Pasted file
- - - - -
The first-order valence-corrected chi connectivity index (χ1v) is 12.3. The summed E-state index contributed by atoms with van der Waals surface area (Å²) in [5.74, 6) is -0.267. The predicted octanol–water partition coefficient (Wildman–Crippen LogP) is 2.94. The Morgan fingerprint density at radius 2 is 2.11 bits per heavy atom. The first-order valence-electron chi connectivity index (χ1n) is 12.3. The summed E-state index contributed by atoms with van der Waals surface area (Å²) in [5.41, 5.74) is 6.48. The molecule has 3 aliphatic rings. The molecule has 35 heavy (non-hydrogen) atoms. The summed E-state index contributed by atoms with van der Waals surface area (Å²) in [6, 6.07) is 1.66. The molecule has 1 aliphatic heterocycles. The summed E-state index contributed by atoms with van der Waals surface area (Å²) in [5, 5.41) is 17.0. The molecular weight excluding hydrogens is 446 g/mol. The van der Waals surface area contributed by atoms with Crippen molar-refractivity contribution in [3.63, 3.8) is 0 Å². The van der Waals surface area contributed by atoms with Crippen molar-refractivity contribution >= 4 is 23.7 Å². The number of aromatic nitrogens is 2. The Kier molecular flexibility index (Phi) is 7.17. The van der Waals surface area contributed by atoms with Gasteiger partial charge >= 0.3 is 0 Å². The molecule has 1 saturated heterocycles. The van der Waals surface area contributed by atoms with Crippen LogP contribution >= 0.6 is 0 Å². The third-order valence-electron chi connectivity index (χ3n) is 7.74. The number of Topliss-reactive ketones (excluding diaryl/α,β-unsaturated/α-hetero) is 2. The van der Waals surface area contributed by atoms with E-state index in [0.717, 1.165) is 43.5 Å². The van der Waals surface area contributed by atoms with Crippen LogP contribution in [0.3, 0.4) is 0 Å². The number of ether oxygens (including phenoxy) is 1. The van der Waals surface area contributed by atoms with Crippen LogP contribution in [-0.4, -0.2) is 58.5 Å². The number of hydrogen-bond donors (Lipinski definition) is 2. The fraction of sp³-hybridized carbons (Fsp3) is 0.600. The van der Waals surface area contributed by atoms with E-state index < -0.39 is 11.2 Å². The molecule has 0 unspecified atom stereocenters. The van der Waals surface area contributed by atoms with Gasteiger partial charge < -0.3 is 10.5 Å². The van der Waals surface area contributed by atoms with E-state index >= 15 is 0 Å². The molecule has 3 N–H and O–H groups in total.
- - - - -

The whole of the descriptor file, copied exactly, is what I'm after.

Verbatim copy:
The first-order valence-corrected chi connectivity index (χ1v) is 12.3. The summed E-state index contributed by atoms with van der Waals surface area (Å²) in [5.74, 6) is -0.267. The predicted octanol–water partition coefficient (Wildman–Crippen LogP) is 2.94. The Morgan fingerprint density at radius 2 is 2.11 bits per heavy atom. The first-order valence-electron chi connectivity index (χ1n) is 12.3. The summed E-state index contributed by atoms with van der Waals surface area (Å²) in [5.41, 5.74) is 6.48. The molecule has 3 aliphatic rings. The molecule has 35 heavy (non-hydrogen) atoms. The summed E-state index contributed by atoms with van der Waals surface area (Å²) in [6, 6.07) is 1.66. The molecule has 1 aliphatic heterocycles. The summed E-state index contributed by atoms with van der Waals surface area (Å²) in [5, 5.41) is 17.0. The molecular weight excluding hydrogens is 446 g/mol. The van der Waals surface area contributed by atoms with Crippen molar-refractivity contribution in [3.63, 3.8) is 0 Å². The van der Waals surface area contributed by atoms with Crippen molar-refractivity contribution >= 4 is 23.7 Å². The number of aromatic nitrogens is 2. The Kier molecular flexibility index (Phi) is 7.17. The van der Waals surface area contributed by atoms with Gasteiger partial charge >= 0.3 is 0 Å². The molecule has 1 saturated heterocycles. The van der Waals surface area contributed by atoms with Crippen LogP contribution >= 0.6 is 0 Å². The third-order valence-electron chi connectivity index (χ3n) is 7.74. The number of Topliss-reactive ketones (excluding diaryl/α,β-unsaturated/α-hetero) is 2. The van der Waals surface area contributed by atoms with E-state index in [0.717, 1.165) is 43.5 Å². The van der Waals surface area contributed by atoms with Crippen LogP contribution in [0.3, 0.4) is 0 Å². The number of ether oxygens (including phenoxy) is 1. The van der Waals surface area contributed by atoms with Crippen LogP contribution in [-0.4, -0.2) is 58.5 Å². The number of hydrogen-bond donors (Lipinski definition) is 2. The fraction of sp³-hybridized carbons (Fsp3) is 0.600. The van der Waals surface area contributed by atoms with E-state index < -0.39 is 11.2 Å². The molecule has 0 unspecified atom stereocenters. The van der Waals surface area contributed by atoms with Gasteiger partial charge < -0.3 is 10.5 Å². The van der Waals surface area contributed by atoms with E-state index >= 15 is 0 Å². The molecule has 3 N–H and O–H groups in total.